If there is a problem with the secretion of digestive enzymes or muscle movement in the intestinal tract, we become constipated.
This can be extremely uncomfortable, causing symptoms such as severe bloating, feelings of fullness, nausea, fatigue, and physical belly distention.
Although nothing will produce the same level of benefit as a change in the diet, CBD does offer some unique benefits to this form of IBS.
CBD increases anandamide — a naturally occurring endocannabinoid responsible for slowing bowel movement, fighting inflammation, and controlling microbiome diversity.
3. Alternating IBS (IBS-A) or Mixed-type IBS (IBS-M)
This form of IBS involves alternating bouts of diarrhea and constipation.
The potential causes of this type of IBS are far more variable and can involve factors of both. For several months, the patient may suffer from constant diarrhea, followed by several months of severe constipation. The sudden changes in bowel activity can be due to dietary, neurological, or immunological factors — making the cause hard to isolate and treat.
CBD is useful for this type of IBS because it doesn’t push the digestive function in any specific direction. Instead, it improves the body’s ability to regulate homeostasis. Along with other therapies to manage symptoms, the body has a better chance of returning to a higher state of health on its own.
What Causes IBS?
The exact cause of IBS is not yet understood — but there are some well-accepted theories in the medical community.
Suspected Causes of IBS Include:
Western countries including Canada, The United States, and Sweden have the highest rates of IBS in the world [11, 12]. In the United States, roughly 1 in 10 people suffer from IBS.
These nations often consume diets high in processed foods. Foods that have been highly processed tend to have poor nutritional content (in terms of vitamins, antioxidants, minerals) and are high in calories (in the form of fat or sugar).
When we eat these foods, they tend to move slowly through our digestive tract due to the lack of fiber and bulk of the food.
The slow movement and high sugar content cause this food to ferment in the digestive tract by bacteria living there. Fermentation in this context is bad for our digestive functioning — it causes bloating, pain, and changes in bowel movements.
One of the main dietary treatments for IBS is called a low FODMAPS diet, which substitutes highly processed foods for high-fiber, low sugar ones.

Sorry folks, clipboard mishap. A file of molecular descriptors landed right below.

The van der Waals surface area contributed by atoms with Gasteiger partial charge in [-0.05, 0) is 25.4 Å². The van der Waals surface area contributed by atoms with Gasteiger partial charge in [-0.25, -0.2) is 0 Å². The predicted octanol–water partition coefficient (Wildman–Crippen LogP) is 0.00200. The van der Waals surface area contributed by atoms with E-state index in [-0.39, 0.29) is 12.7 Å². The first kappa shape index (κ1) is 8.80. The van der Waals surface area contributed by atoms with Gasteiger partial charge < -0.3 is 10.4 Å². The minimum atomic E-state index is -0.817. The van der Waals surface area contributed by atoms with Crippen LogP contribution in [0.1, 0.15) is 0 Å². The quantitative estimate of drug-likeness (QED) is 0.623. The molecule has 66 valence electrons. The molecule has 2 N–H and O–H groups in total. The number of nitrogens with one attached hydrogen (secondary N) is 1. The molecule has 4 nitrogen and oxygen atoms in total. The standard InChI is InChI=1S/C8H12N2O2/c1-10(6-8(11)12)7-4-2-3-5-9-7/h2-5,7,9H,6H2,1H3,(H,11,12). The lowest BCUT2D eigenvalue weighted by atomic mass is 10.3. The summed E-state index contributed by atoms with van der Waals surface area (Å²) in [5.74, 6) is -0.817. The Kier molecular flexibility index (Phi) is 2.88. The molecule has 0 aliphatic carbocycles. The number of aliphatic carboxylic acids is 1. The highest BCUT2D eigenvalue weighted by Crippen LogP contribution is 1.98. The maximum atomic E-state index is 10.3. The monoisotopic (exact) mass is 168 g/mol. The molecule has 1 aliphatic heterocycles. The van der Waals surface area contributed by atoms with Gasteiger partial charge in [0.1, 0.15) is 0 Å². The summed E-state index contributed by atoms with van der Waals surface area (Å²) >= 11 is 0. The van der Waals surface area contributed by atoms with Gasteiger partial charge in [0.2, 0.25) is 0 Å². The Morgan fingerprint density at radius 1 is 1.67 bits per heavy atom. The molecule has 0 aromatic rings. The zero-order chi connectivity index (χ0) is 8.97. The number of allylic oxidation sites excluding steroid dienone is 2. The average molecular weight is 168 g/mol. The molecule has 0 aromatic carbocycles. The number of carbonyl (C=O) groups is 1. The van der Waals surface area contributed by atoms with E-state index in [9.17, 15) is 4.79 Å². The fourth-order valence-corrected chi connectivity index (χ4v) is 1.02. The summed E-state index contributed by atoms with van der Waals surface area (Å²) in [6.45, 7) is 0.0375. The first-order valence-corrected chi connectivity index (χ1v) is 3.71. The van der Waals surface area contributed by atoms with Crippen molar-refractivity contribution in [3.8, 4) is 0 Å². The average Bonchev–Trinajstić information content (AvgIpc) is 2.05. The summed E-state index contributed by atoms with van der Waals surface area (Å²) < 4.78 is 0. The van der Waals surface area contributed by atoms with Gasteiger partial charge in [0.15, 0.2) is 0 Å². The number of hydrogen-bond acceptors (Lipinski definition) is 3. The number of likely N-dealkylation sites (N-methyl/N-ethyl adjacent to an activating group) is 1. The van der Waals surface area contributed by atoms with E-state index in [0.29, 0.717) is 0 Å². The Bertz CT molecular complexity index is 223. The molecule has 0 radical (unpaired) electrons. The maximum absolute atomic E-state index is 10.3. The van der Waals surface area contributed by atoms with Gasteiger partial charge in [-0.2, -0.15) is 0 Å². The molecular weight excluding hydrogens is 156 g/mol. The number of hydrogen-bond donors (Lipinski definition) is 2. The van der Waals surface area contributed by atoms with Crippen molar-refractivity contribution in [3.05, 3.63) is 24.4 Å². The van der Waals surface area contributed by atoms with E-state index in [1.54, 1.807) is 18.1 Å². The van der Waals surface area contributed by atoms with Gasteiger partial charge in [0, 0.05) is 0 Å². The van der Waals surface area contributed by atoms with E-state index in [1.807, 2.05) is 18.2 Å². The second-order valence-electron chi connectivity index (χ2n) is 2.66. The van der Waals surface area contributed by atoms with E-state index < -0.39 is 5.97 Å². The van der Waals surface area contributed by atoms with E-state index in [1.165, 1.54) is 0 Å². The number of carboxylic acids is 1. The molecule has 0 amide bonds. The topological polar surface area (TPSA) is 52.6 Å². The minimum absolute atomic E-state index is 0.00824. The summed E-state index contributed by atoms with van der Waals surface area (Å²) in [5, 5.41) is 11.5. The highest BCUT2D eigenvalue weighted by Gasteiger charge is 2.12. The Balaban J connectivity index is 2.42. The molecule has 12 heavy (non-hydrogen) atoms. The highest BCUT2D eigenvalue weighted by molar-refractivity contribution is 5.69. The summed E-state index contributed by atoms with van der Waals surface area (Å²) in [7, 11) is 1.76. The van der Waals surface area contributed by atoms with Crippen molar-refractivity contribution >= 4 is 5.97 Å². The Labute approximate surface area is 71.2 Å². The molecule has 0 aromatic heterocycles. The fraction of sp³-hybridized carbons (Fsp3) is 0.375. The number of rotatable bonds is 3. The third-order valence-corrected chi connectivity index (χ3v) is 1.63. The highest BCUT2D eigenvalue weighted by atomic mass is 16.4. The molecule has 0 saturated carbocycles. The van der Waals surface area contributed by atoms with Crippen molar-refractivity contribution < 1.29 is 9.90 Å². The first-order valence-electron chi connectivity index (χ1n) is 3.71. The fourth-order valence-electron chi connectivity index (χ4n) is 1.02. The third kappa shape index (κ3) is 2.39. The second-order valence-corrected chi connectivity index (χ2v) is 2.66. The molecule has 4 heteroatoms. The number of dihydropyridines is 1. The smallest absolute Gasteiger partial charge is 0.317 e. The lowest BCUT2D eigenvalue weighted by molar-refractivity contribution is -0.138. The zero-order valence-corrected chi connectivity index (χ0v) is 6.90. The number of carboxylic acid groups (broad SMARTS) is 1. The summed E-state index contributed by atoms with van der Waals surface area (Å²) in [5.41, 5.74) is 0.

Frequent fermentation of processed sugars can damage the structural integrity of the digestive lining over time — leading to accumulation of fluid and diarrhea (IBS-D) or lack of movement in the muscles in the small and large intestines causing constipation (IBS-C).
2. Viral Infection
Viral infections can cause a lot of damage to the body. Many people report their IBS symptoms started shortly after getting a stomach bug overseas. After a few days of illness, they seemed to be getting better, but their gut never fully recovered.
Viruses disrupt normal cellular function, hijacking our cells to manufacture more viruses and preventing them from their job. They can wreak havoc on an entire organ in a short amount of time.
The digestive lining is home to a complex ecosystem of bacteria and fungal species called the microbiome. The microbiome is heavily involved with digestion and absorption in the digestive tract. When we fall ill with a virus, this can cause dramatic changes to the microbiome, leaving us with long-lasting side-effects, such as IBS.
3. Neurological Dysfunction
The movement of the intestinal tract (called peristalsis) is a complex orchestra of muscle contractions working together to move food through the intestinal tract. This involves careful innervation both locally and in collaboration with the brain.
Many people find that when they drink coffee, it stimulates a bowel movement. This is a good visualization of how the nervous system affects the digestive tract.
If our nervous system is in a state of constant stimulation, we are likely to develop diarrhea (IBS-D).
If we experience the opposite (insufficient stimulation), we are likely to end up with constipation (IBS-C).
Based on neurological activity, we can compare IBS types with other side-effects that often affect IBS patients at the same time.